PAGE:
Poor Surface Finish: CNC machining without coolant can cause thermal damage to the workpiece, leaving undesirable marks and discoloration.
CNC machining without coolant compromises the precision, quality, and efficiency of the process. It increases the likelihood of dimensional inaccuracies and workpiece and tool damage, while reducing tool life, and creating a poor surface finish. Coolant is vital for maintaining the temperature control, lubrication, speed, efficiency, and chip evacuation necessary for optimal cutting conditions — and getting consistent and high-quality results.
Types of CNC Machining Coolants
There are many types of CNC machining coolants, each with advantages tailored for specific applications. CNC machining coolants are often referred to as cutting fluids that serve as both coolants and lubricants during the machining process. There are two types of cutting fluids: water-based (aka water-dilutable) and non-water-based (aka neat) coolants.
There are several types of water-dilutable cutting fluids: soluble, synthetic, and semi-synthetic. Here’s a list of the most commonly used types and the benefits of each:
|Most Common Applications
|Oil-in-water emulsions are a combination of a water-based fluid that is either oil or water-based (mineral bases), surface-active additives such as rust inhibitors, antifoaming agents, pH stabilizers, and emulsifiers, lubricating agents, corrosion inhabitants, and detergents or dispersants.
|Multi-functional and stable with excellent cooling and lubricity. Good for light to heavy-duty cutting and grinding of metals; provide a good surface finish.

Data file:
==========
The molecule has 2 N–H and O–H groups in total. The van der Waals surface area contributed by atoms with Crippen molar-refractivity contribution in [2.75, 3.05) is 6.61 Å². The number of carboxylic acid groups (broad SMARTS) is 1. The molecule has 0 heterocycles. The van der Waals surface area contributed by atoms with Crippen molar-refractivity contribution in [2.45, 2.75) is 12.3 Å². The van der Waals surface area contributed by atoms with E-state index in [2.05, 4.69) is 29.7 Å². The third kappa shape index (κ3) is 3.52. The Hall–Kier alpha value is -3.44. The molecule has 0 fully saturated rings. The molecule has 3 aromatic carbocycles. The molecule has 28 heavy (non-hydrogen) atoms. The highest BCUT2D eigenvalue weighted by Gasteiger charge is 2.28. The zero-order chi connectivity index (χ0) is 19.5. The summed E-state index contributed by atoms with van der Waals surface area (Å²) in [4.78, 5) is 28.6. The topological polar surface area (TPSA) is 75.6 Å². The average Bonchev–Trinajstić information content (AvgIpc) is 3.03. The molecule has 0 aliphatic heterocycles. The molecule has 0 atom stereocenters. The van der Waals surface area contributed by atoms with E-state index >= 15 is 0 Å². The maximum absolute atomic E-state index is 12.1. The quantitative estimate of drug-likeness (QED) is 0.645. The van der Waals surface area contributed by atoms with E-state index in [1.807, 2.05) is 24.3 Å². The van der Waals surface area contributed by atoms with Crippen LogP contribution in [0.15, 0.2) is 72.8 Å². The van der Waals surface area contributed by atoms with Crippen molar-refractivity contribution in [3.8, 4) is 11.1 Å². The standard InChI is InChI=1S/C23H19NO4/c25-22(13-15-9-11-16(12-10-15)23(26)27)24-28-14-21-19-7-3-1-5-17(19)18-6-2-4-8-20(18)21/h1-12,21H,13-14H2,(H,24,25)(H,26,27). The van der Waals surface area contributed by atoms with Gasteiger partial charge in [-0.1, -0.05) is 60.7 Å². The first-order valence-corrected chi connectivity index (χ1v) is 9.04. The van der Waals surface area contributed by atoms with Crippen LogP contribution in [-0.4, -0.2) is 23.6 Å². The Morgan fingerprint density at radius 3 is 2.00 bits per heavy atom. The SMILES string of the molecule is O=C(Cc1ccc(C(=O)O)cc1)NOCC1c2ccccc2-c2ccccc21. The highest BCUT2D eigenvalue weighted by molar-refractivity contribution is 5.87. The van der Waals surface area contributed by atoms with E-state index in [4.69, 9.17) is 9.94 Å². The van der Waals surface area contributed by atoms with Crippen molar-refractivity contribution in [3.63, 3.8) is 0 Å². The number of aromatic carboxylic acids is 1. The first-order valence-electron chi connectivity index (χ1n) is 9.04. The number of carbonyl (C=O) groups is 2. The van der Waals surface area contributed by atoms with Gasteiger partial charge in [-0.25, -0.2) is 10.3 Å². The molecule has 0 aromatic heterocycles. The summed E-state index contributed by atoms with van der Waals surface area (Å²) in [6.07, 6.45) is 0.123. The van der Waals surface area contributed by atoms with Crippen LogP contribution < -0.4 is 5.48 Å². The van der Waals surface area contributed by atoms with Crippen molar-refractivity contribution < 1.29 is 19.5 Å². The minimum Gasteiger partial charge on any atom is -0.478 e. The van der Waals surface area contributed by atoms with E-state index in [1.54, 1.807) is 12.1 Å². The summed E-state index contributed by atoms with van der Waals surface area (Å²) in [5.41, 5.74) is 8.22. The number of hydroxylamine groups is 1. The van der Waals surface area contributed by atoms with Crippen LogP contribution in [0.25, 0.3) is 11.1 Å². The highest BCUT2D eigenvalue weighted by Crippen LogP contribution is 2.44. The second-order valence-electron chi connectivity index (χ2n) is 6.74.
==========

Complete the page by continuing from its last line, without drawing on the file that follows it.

|Multi-purpose, used for less precise applications like hardware parts and tighter tolerance applications like bikes, automotive, construction, aerospace, etc.
|Do not contain petroleum-based oils (which are organic); instead, they are a combination of rust inhibitors and synthetic lubricants, which are water-soluble. They typically come as concentrates you mix with water to create a usable coolant.
|Since they are tailored specifically for the application, they offer superior cooling and lubricating properties compared to water-based coolants. Synthetic coolants are preferred for high-speed cutting, hard material CNC machining, or when trying to hit tight tolerances.
|The demand for synthetic coolants is higher in applications like aerospace machining, where precision and surface finish are critical.
|A combination of an engineered, synthetic base fluid (polyglycol, polyalphaolefin), mineral oil, surface-active additives such as rust inhibitors, antifoaming agents, pH stabilizers and emulsifiers, lubricating agents, and detergents or dispersants.
|Provide a good balance between cost-effectiveness and performance; good for CNC milling, turning, and drilling;
|Metal fabrication, automotive, aerospace, and medical device manufacturing.
|Straight (Straight Oils) or Neat Coolant
|Provide the best lubricity, but the lowest cooling capacity; some sort of organic lubricants like vegetable oil, fat, and ester; biodegradable; can be added to petroleum or mineral oils to increase lubricity; sometimes contain chlorine, phosphorus, and sulfur.
|Heavy-duty machining, high-speed machining, hard metal machining, thread cutting, thread tapping, screw machining, and gear cutting.
|Automotive, heavy machinery, metal fabrication, tool and die manufacturing, and precision engineering.